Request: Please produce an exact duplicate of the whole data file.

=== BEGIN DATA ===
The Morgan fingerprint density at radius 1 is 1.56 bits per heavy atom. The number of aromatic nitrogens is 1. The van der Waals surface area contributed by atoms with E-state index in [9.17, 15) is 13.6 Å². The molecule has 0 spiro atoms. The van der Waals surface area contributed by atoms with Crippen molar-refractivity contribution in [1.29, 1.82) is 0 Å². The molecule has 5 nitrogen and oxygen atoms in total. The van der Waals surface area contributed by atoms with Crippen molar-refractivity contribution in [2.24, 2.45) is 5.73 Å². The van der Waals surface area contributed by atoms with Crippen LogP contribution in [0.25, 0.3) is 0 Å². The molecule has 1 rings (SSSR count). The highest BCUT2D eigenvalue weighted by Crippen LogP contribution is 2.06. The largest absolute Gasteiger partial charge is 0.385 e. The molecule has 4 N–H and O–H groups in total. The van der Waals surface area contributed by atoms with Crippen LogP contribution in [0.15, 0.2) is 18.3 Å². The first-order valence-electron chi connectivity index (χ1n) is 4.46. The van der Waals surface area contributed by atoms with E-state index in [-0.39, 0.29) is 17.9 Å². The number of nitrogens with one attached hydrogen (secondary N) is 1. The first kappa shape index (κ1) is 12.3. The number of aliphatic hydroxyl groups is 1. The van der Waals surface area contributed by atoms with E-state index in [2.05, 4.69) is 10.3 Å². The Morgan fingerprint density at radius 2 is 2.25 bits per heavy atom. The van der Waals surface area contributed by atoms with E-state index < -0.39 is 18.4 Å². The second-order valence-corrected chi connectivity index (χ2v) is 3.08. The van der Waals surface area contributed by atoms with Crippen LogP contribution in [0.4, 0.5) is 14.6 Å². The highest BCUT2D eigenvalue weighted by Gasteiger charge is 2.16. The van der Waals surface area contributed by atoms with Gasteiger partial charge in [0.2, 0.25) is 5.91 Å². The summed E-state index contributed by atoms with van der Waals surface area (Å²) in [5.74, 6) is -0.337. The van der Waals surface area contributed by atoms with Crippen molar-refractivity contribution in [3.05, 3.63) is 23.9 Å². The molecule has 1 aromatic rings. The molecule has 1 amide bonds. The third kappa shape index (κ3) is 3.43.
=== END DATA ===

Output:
The Morgan fingerprint density at radius 1 is 1.56 bits per heavy atom. The number of aromatic nitrogens is 1. The van der Waals surface area contributed by atoms with E-state index in [9.17, 15) is 13.6 Å². The molecule has 0 spiro atoms. The van der Waals surface area contributed by atoms with Crippen molar-refractivity contribution in [1.29, 1.82) is 0 Å². The molecule has 5 nitrogen and oxygen atoms in total. The van der Waals surface area contributed by atoms with Crippen molar-refractivity contribution in [2.24, 2.45) is 5.73 Å². The van der Waals surface area contributed by atoms with Crippen LogP contribution in [0.25, 0.3) is 0 Å². The molecule has 1 rings (SSSR count). The highest BCUT2D eigenvalue weighted by Crippen LogP contribution is 2.06. The largest absolute Gasteiger partial charge is 0.385 e. The molecule has 4 N–H and O–H groups in total. The van der Waals surface area contributed by atoms with Crippen LogP contribution in [0.15, 0.2) is 18.3 Å². The first-order valence-electron chi connectivity index (χ1n) is 4.46. The van der Waals surface area contributed by atoms with E-state index in [-0.39, 0.29) is 17.9 Å². The number of nitrogens with one attached hydrogen (secondary N) is 1. The first kappa shape index (κ1) is 12.3. The number of aliphatic hydroxyl groups is 1. The van der Waals surface area contributed by atoms with E-state index in [2.05, 4.69) is 10.3 Å². The Morgan fingerprint density at radius 2 is 2.25 bits per heavy atom. The van der Waals surface area contributed by atoms with E-state index < -0.39 is 18.4 Å². The second-order valence-corrected chi connectivity index (χ2v) is 3.08. The van der Waals surface area contributed by atoms with Crippen LogP contribution in [0.4, 0.5) is 14.6 Å². The highest BCUT2D eigenvalue weighted by Gasteiger charge is 2.16. The van der Waals surface area contributed by atoms with Gasteiger partial charge in [0.2, 0.25) is 5.91 Å². The summed E-state index contributed by atoms with van der Waals surface area (Å²) in [5.74, 6) is -0.337. The van der Waals surface area contributed by atoms with Crippen molar-refractivity contribution in [3.05, 3.63) is 23.9 Å². The molecule has 1 aromatic rings. The molecule has 1 amide bonds. The third kappa shape index (κ3) is 3.43.